Ageing Irish population ‘leading to greater isolation of over-65s’

Alone asks public to support thousands of isolated elderly people over Christmas

 Vincent Browne at the launch of  Alone’s Christmas Campaign  in  Dublin with  Donald Smith and Annette Egan, who avail of Alone services

Vincent Browne at the launch of Alone’s Christmas Campaign in Dublin with Donald Smith and Annette Egan, who avail of Alone services


The number of isolated and lonely older people seeking support has risen by 40 per cent in the past year reflecting Ireland’s rapidly ageing population, the chief executive of the Alone charity has said.

Speaking at the launch of the charity’s Christmas campaign, Alone’s Sean Moynihan called for older people to get in touch while urging members of the public to support Ireland’s elderly people by donating their time and volunteering.

“As an organisation we’re starting to feel the demographic change in Ireland. People are living longer but the negative outcome of this is that for some people their life doesn’t turn out quite as they expected and they end up isolated and lonely with financial and housing issues. In the past 3-4 years our numbers have gone up 400 fold and the number of people coming to us is up 40 per cent in the last year.”

More than a quarter of people over 65 live alone in private housing while one in ten people suffer from chronic loneliness which can lead to depression; a predictor for “dementia, cardiovascular disease and decreased immune system responsivity”, said Mr Moynihan.

Broadcaster Vincent Browne, who attended the Alone launch, urged the public to get involved with the campaign and show support for the increasing numbers of older Irish people experiencing isolation. Browne said he was shocked to discover through the charity that 50,000 elderly people across Ireland rarely received visits from friends or family.

“The need for supportive housing, befriending and other services for older people has grown exponentially in recent years and, with the number of over 65s, is set to increase dramatically in the next couple of decades. It’s only going to get worse if we don’t act fast.”

Don Smith recently called the charity and was put in contact with a young volunteer who now visits his home once a week. Mr Smith, who worked for decades as an arts and dance correspondent for Irish and Scottish publications, says he is very impressed by the charity and their support for people living alone.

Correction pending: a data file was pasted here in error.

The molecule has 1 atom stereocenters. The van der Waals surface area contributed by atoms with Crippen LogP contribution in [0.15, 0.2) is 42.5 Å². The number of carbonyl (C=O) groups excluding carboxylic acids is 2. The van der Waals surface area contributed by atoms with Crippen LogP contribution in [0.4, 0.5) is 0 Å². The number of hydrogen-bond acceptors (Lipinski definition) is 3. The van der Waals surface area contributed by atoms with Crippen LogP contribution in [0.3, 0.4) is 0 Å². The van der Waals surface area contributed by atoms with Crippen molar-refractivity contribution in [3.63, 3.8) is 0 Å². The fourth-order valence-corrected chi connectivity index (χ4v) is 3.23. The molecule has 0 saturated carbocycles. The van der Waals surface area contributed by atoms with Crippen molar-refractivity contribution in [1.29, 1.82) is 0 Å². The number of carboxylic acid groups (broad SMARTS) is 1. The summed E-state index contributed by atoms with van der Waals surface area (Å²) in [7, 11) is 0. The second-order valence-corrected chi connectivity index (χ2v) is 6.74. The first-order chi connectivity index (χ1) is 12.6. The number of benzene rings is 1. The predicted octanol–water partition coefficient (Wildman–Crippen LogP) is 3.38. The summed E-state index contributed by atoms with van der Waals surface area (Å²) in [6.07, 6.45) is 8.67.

“I have one son who lives in London and we Skype and speak on the phone but it’s not the same as seeing someone on a regular basis for conversations which interest you. Christmas is a time when families are closer and living alone you become more aware that there is no family nearby.”

Alone’s Christmas activities for older people across Ireland will include a dinner dance, the delivery of hundreds of Christmas hampers and a special Christmas day dinner for a number of older people.

“We want older people to know that they have a right to be supported, to receive the support they need and to live in a place of their choosing,” said Mr Moynihan. “We will all be old one day and deserve to have supports and services in place to help us age well at home.”

Case study:

Annette Egan has lived in the Ranelagh suburb of south Dublin her entire life. She spent the first six years living with her parents in a basement apartment on the Ranelagh road before they moved a around the corner to a house near Rathmines.

More than six decades later she is still living in the same home. Even though she knows the local streets by heart, a few years ago Ms Egan lost the confidence to go out by herself.

“I was becoming despondent and had lost all interest in leaving the house. I was afraid the only thing I had ahead of me was an old folk’s home. I knew I was just going to curl up so I rang Alone. I hadn’t been out anywhere in about two and half years and had nothing to lose but call them.”

Within three months of contacting the support organisation, Ms Egan said her life had transformed. “I was a new person and all my friends noticed the difference in me. You couldn’t keep me inside now if you tried. It’s amazing and I can’t even believe it had such an effect on me.”

Ms Egan now meets a volunteer once a week who joins her on a walk around the local area. “Normally we go down to Rathmines and we have a very pleasant walk. We go into the Swan centre and if there’s any bargains I might buy something. If not we just come out and go into a little cafe on Rathmines road called Isabella’s and have coffee. Then we ramble back down and she leaves me home.

“Valentina is her name and she’s Italian. We get on terribly well. You know by people if they’re enjoying themselves and I could honestly say she’s getting as much out of it as I am. I’m delighted to see young people sparing time to do something that some people might think is a bit depressing, talking to old age pensioners.”

Ms Egan is looking forward to attending the Alone Christmas dinner dance next month with Valentina. “I would advise any person that’s an old age pensioner of any age, if they feel they want to have a volunteer or be invited out to places, just lift the phone and talk to someone. I can now get out and walk wherever I want to go. I’m a new person.”